There’s more to playing D&D than combat tactics and rolling dice. Even if your group spends most of its time gathered around a layout of Dungeon Tiles, you inevitably encounter situations that can’t be solved with cleave or fireball.
The final chapter of Player's Strategy Guide covers a range of those situations, from navigating skill challenges to sorting through treasure. Even when you have a perfectly optimized character, poor decisions made in these areas can wreck the game as fast as a total party kill.
This chapter includes the following sections.
Storytelling: How to cooperate with the DM and the other players to create a compelling story.
Being Part of the Party: How to build a stronger party through the group’s story.
Rising to the (Skill) Challenge: How to tackle this tricky part of the game.
Knowing When to Rest: Learn when to say when.
The Campaign Journal: How and why to track the important details of the campaign.
Treasure and Rewards: Tips on acquiring loot, dividing it between the characters, and customizing your stuff.
Don’t Be a Jerk: Our closing words, and the most important message of the book.
We’ve seen more arguments and more crazy schemes about treasure distribution than about any other part of the game. It’s hard to blame players for taking this element seriously.
Agreeing on a method of splitting up the loot you find should be one of the first discussions your group has after building the party. Trust us: The sooner you talk about how you plan to assign ownership of the magic items, gold, and gems you’re going to find, the happier everyone will be later.
Every group has its own method of dividing treasure; to be honest, most of these are probably well-intended but flawed systems that unintentionally create inequitable comparisons, bruised egos, and selfish behavior. Here are a few common methods that we’ve seen used, and their strengths and weaknesses.
The Even Split
This method aims to give each character an equal share of the loot recovered during the session. Whenever you divide up treasure, each character gets precisely the same amount of gold (or gold equivalent), right down to the last copper piece. What could be easier?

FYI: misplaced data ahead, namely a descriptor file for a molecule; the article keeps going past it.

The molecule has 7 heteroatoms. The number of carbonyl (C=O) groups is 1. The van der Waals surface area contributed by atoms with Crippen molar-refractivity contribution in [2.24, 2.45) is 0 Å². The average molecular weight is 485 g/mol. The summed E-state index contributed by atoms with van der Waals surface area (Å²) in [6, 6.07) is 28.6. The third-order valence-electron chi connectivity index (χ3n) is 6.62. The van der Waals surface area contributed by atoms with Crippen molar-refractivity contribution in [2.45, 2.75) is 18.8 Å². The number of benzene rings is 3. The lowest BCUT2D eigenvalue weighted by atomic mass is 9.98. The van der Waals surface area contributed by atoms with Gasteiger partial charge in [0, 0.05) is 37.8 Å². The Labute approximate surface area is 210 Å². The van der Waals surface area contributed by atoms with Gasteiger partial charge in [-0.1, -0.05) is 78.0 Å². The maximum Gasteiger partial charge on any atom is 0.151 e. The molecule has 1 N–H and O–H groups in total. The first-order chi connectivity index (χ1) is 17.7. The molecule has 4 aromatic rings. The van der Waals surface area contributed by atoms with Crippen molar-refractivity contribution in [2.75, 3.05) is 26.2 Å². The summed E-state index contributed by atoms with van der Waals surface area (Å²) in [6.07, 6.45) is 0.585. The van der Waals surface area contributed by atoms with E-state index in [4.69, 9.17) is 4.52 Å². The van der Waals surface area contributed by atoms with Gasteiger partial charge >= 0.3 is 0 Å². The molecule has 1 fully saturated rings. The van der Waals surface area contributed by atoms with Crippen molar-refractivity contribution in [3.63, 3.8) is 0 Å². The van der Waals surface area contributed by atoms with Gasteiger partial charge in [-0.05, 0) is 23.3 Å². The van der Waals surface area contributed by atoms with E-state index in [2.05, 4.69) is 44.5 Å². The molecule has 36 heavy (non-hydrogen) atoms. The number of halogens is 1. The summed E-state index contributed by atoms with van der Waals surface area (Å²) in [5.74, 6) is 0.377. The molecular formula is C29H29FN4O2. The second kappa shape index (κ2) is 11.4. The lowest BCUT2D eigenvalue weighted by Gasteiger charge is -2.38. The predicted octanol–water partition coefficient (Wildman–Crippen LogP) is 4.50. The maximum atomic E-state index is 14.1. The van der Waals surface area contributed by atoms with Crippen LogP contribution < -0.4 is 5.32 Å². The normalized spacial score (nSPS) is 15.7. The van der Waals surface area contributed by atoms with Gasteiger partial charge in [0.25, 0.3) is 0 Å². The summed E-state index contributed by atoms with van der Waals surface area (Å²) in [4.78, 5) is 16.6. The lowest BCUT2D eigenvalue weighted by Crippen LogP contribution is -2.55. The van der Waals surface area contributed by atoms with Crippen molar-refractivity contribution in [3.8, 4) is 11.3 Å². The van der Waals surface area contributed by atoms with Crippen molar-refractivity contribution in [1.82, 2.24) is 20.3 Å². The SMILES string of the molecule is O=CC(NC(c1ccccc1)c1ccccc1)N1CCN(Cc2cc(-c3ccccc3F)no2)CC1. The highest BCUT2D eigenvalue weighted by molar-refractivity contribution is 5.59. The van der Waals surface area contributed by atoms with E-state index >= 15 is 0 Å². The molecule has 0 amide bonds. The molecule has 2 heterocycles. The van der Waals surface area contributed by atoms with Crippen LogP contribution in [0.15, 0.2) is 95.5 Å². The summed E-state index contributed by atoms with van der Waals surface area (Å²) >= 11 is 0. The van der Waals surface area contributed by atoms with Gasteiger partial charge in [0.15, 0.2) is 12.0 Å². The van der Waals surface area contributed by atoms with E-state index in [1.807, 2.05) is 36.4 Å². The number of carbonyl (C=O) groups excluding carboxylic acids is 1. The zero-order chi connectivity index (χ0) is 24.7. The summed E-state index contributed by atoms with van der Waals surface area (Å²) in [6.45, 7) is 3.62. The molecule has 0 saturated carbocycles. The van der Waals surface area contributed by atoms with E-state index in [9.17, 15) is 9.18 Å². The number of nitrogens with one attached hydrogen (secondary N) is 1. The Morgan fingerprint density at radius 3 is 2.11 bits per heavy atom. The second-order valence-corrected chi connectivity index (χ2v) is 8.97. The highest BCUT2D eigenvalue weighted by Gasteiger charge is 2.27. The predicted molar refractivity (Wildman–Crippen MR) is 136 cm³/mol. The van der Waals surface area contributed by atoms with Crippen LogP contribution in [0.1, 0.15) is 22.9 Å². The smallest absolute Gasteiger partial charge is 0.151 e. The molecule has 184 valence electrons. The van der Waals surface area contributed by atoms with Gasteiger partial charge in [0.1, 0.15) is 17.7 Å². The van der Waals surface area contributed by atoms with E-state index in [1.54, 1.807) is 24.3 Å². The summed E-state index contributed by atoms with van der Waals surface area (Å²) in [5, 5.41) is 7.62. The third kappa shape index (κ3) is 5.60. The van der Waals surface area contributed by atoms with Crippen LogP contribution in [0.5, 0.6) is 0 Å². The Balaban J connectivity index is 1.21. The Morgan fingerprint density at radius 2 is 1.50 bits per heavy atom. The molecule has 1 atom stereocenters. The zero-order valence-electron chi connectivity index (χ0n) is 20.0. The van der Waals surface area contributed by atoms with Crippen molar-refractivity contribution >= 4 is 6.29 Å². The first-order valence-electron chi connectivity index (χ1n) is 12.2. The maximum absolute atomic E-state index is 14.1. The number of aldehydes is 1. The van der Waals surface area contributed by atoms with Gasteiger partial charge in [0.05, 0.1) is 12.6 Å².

Good: Nobody complains about an inequitable distribution of wealth. Also, this method seems intuitively fair, particularly to new players. If players can’t get along or agree on anything, this method prevents argument over who gets what.
Bad: This method runs into a simple but unfortunate mathematical truth: Once you factor magic item values into the equation, splitting the loot equally becomes impossible without extensive bookkeeping and getting rid of items the party needs.
Let’s look at a typical haul for a 1st-level group’s first session:
+1 vicious longsword (worth 520 gp)
Two pearls (worth 100 gp each)
One potion of healing (worth 50 gp)
70 gp in coins
This represents treasure parcels 4, 5, and 7 (see page 126 of the Dungeon Master’s Guide), which is a reasonable haul for one night of adventuring.
Obviously, giving the longsword to the fighter (thrilled to find an item from his wish list) makes dividing the rest of the loot impossible. The sword’s worth more than all the rest put together.
You could sell the longsword and add the resulting gold to the pool, but this decision effectively eliminates all magic items from future treasure hoards. If characters carry only the items they can afford to buy with their meager split of the gold, the entire party becomes weaker.
Some groups use long-term bookkeeping to achieve an even split, tracking each character’s haul from session to session to ensure equality. But isn’t that exactly the sort of chore that we play D&D to escape?
Note: Even if you use a different method of distribution for items, we recommend using this one for all the gold, gems, and other currency discovered. Even if one character gets a magic item and another doesn’t, both should get the same amount of gold. It makes the game simpler.